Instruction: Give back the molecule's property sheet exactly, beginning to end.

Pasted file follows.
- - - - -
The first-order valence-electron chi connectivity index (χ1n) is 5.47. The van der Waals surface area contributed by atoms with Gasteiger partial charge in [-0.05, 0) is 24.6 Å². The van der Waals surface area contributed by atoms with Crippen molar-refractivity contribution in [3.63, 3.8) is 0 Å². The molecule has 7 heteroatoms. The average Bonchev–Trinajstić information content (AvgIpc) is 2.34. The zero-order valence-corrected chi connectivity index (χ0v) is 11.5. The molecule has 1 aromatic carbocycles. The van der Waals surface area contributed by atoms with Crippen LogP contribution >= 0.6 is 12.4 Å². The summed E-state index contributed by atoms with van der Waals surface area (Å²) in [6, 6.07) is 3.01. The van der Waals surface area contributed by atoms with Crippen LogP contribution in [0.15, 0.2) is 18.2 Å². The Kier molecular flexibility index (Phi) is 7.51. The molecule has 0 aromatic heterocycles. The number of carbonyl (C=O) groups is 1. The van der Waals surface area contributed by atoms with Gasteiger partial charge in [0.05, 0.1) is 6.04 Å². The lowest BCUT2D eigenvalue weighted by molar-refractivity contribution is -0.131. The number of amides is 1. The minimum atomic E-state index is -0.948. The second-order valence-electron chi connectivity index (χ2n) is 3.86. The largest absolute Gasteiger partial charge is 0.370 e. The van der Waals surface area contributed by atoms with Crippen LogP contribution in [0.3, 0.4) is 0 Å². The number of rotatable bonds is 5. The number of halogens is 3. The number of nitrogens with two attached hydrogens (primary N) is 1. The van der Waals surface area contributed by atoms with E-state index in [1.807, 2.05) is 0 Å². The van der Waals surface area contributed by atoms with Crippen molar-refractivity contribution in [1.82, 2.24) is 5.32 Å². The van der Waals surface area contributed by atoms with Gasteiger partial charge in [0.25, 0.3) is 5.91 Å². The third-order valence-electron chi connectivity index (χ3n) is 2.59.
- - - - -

The first-order valence-electron chi connectivity index (χ1n) is 5.47. The van der Waals surface area contributed by atoms with Gasteiger partial charge in [-0.05, 0) is 24.6 Å². The van der Waals surface area contributed by atoms with Crippen molar-refractivity contribution in [3.63, 3.8) is 0 Å². The molecule has 7 heteroatoms. The average Bonchev–Trinajstić information content (AvgIpc) is 2.34. The zero-order valence-corrected chi connectivity index (χ0v) is 11.5. The molecule has 1 aromatic carbocycles. The van der Waals surface area contributed by atoms with Crippen LogP contribution >= 0.6 is 12.4 Å². The summed E-state index contributed by atoms with van der Waals surface area (Å²) in [6, 6.07) is 3.01. The van der Waals surface area contributed by atoms with Crippen LogP contribution in [0.15, 0.2) is 18.2 Å². The Kier molecular flexibility index (Phi) is 7.51. The molecule has 0 aromatic heterocycles. The number of carbonyl (C=O) groups is 1. The van der Waals surface area contributed by atoms with Gasteiger partial charge in [0.05, 0.1) is 6.04 Å². The lowest BCUT2D eigenvalue weighted by molar-refractivity contribution is -0.131. The number of amides is 1. The minimum atomic E-state index is -0.948. The second-order valence-electron chi connectivity index (χ2n) is 3.86. The largest absolute Gasteiger partial charge is 0.370 e. The van der Waals surface area contributed by atoms with Crippen LogP contribution in [0.3, 0.4) is 0 Å². The number of rotatable bonds is 5. The number of halogens is 3. The number of nitrogens with two attached hydrogens (primary N) is 1. The van der Waals surface area contributed by atoms with E-state index in [1.807, 2.05) is 0 Å². The van der Waals surface area contributed by atoms with Crippen molar-refractivity contribution in [1.82, 2.24) is 5.32 Å². The van der Waals surface area contributed by atoms with Gasteiger partial charge in [0.25, 0.3) is 5.91 Å². The third-order valence-electron chi connectivity index (χ3n) is 2.59.